11. Once all the new capacitors are in place, turn over the board and solder the new ones into place. Use only enough solder to make a the connection to the board taking care that any two soldering points do not touch each other.
12. Cut off the excess wire once the solder has cooled.
13. Remount the circuit board into the TV and reassemble the remainder.
This repair took me about 2 hours, mostly because I was being very cautious as I went. For $7 in parts and $20 in additional tools I’m sure I saved hundreds over the cost of the repair. My backup plan was to purchase a new power supply board if my repair attempt failed, so I figured I had nothing to lose by trying this myself.
Posted on Mar 12, 2009
I have a LNS4052, same as LNS4051 but mine is White color. It had the clicking noise first but picture still came on after a while. Later it just kept clicking and would not turn on. Got a quote of $300+ from TV repair person or $150 for a replacement board. The board has about 6 cables connected so I was thinking worse case I just replace the board. However, seeing the article from BillN352 and confirming the 4 bulged up capacitors I got the confidence to fix it myself.
I ordered 5 capacitors from Mouser Electronic with the following spec:
Mouser #: 647-UBT1A102MPD
Mfr. #: UBT1A102MPD
Desc.: Radial Aluminum Electrolytic Capacitors - 125
Degree 1000uF 10V 125c 10x20 20% 5LS.
They cost $1.04 each. I replaced the 4 burnt ones. Afterward I turned on TV and so far no clicking noise. Below is what I learn:
#1. The capacitor has positive and negative legs (longer is positive).
#2. The board has them clearly marked which side is positive.
#3. Make sure you discharge static by grounding yourself when touching the board or any inside of the TV.
#4. Make sure you take a picture of the board (all cable position,top and bottom) before disconnecting anything just so that you can later recall the cable and capacitor arrangement.
#5. Buy 1 or 2 extra capacitors just in case you make a mistake.
#6. It took almost a week from placing order to getting it delivered.
#7. Make sure after soldering that everything is clean before putting everything back.
#8. Don't misplace the screws.
#9. There is also a fuse on the board; make sure it is not blown and use a meter to make sure it still works -- take it out of the socket first.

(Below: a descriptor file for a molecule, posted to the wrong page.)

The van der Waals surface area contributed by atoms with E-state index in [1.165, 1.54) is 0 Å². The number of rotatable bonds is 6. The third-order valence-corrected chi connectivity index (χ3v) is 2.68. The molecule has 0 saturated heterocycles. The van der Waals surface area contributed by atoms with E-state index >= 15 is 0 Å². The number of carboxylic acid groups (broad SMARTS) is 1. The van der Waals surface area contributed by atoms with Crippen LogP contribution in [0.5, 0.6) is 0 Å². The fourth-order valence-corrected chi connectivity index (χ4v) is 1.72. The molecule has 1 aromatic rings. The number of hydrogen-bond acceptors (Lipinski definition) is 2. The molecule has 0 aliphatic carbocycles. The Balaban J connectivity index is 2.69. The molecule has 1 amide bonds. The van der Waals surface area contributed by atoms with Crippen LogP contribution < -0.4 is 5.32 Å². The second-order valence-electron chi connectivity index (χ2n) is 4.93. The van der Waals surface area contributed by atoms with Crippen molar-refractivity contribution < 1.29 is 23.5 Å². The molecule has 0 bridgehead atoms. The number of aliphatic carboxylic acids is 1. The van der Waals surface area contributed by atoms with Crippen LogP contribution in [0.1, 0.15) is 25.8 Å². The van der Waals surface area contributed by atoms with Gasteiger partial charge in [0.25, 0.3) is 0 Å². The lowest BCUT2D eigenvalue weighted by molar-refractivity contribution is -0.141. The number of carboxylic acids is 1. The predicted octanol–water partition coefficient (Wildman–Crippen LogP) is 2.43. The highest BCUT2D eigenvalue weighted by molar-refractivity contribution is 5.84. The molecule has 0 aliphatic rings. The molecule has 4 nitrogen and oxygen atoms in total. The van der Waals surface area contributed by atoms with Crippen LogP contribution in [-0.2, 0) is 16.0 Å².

#10.The capacitor is a bit too tall so may be 10mmx18mm could perfectly fit but 10mm diameter is good.
#11.If you are going to do it get two solder irons and a buddy to help. It is easier to have one person to pull out the capacitor while buddy melting two legs at the same time. Doing one leg at time is a lot tougher.
#12.Get a wire cutter as the legs would be sticking out.
That is it; my cost of $12 including shipping. One final note to make it last a bit longer. Get a fan. I found heat could speed up the failure of the capacitor. There is a USB service port that you can get may be a USB fan to cool down the TV. Good luck.
Posted on Mar 07, 2009
This behavior may be the power supply but that may not be the problem.
Modern power supplies are designed to shut down if the current drawn exceeds the design level which indicates that something the supply services has died.
For gear made in the period of 2003-2006 and stock that is still on hand from that period, may contain electrolytic capacitors that have defective electrolyte, a chemical used in the manufacture of higher value capacitors.
The electrolyte was made from a stolen Japanese formula and improperly cloned in . . . where else? China.
There is no way to identify the problem parts besides the date code if present.
There are tons of electronic devices in service that will die due to this problem.
If you are adventurous, you might pull the plug on the set, gain access to the innards, and with good light, inspect any boards inside.
You are looking for components that are almost always cylindrical and mostly installed upright at 90 degrees to the board with leads passing through to the solder side.
This same type of component in smaller dimensions is still used in a horizontal package with leads bent down and passing though holes to the solder side.
The latter are becoming more rare since they don't lend themselves well to robot assembly.
Many (not all) will show signs of pregnancy when they fail, bulging unnaturally when compared with others. Now and then, there may be traces of a crystalline deposit around the end where the seal failed from internal pressure.
These will have values listed on them in uFd & VDC and sometimes, a plus/minus number lying about the precision.
Some also have a date code (rarer) that will look like four digits:
2403 = 24th week of 2003
Most electronics suppliers have a stock of the various values but if they have a date code at all, try to get only those made before 2002 or after 2006.